-- General Motors Co. has agreed to recall 231,000 older SUVs over fire risks and urged owners to park them outside garages until they are repaired.
The Detroit automaker agreed to recall 193,000 2006-2007 Chevrolet Trailblazer, GMC Envoy, Buick Rainier, SAAB 9-7x, Isuzu Ascender and 2006 Chevrolet Trailblazer EXT and GMC Envoy XL in the United States. The recall also includes 3,546 in Canada, 4,876 in Mexico and 30,000 outside North America.
Fluid may enter the driver's door, causing rust that could result in a short in the circuit board. A short may cause the power door lock and power window switches to function intermittently or become inoperative. The short may also cause overheating, which could melt components of the door module, producing odor, smoke, or a fire.
At least 28 door fires were reported, including some when the vehicle was left unattended. GM told the National Highway Traffic Safety Administration in December it had reports of 6 injuries and two reports of property damage. This is the second recall of 2006-2007 GM SUVs for the issue since August; GM has now recalled about 440,000 vehicles to address the issue.
The expanded recall came after government pressure and a lengthy NHTSA investigation.
In August, GM said it would recall 249,000 2006-2007 Chevrolet Trailblazer SUVs and other similar SUVs that were sold or currently registered in 20 "salt belt states" -- Connecticut, Delaware, District of Columbia, Illinois, Indiana, Iowa, Maine, Maryland, Massachusetts, Michigan, Minnesota, Missouri, New Hampshire, New Jersey, New York, Ohio, Pennsylvania, Rhode Island, Vermont, West Virginia, Wisconsin.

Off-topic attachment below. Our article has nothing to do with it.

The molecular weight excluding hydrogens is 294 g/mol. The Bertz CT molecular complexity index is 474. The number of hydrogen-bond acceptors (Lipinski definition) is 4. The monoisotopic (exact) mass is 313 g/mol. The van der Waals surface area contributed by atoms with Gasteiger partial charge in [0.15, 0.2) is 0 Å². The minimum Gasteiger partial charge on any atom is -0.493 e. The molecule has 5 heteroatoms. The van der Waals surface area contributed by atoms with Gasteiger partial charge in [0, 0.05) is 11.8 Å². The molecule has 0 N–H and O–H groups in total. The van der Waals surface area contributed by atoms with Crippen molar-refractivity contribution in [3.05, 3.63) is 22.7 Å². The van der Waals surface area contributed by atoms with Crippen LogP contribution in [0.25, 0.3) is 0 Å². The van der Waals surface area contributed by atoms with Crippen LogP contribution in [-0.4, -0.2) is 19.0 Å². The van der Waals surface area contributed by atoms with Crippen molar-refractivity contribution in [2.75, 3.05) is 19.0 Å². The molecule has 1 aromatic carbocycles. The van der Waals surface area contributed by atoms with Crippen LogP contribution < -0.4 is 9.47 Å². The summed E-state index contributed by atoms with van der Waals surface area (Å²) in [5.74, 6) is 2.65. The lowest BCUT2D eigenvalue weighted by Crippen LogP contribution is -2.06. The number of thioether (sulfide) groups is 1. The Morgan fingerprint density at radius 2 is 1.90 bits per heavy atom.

GM in August told NHTSA it was offering special coverage for the remaining 193,000 vehicles not sold in states that used road salt and have higher rust reports, but stopped short of a recall.
After talks with NHTSA, GM agreed this week to launch a recall for the remaining vehicles. It will begin the recall starting July 24.
With the expansion of the recall, GM has now recalled nearly 443,000 SUVs related to the issue in the United States.
GM dealers will test the driver's door module. If the module is functioning properly, a protective coating will be applied. If the module is not functioning properly, it will be replaced. NHTSA said " as a precaution, owners are advised to park outside until the remedy has been made."
GM spokesman Alan Adler said the incident rate for the new vehicles being recalled was six times less than the August recall. He emphasized that owners of the vehicles being recalled had been notified of the special coverage that was offered in August. "The remedy is the same," Adler said.
Adler said there were 58 fires reported for the two recalls and 11 minor injuries. Of the fires, just six fires were in the 230,000 new vehicles being recalled and 1 injury are in the vehicles being recalled.
NHTSA began investigating the issue in February 2012 in response to complaints alleging driver door module melting and burning in MY 2006-2007 Chevrolet Trailblazers. GM said it had 167 reports and 698 warranty claims that related to the problem. NHTSA has received a total of 83 complaints, 66 alleging the door module had melted or burned, and 17 stating that window switches acted erratically or didn't work. Twenty-eight of the reports received have led to driver door fires, some of which allege the vehicle was keyed off and unattended.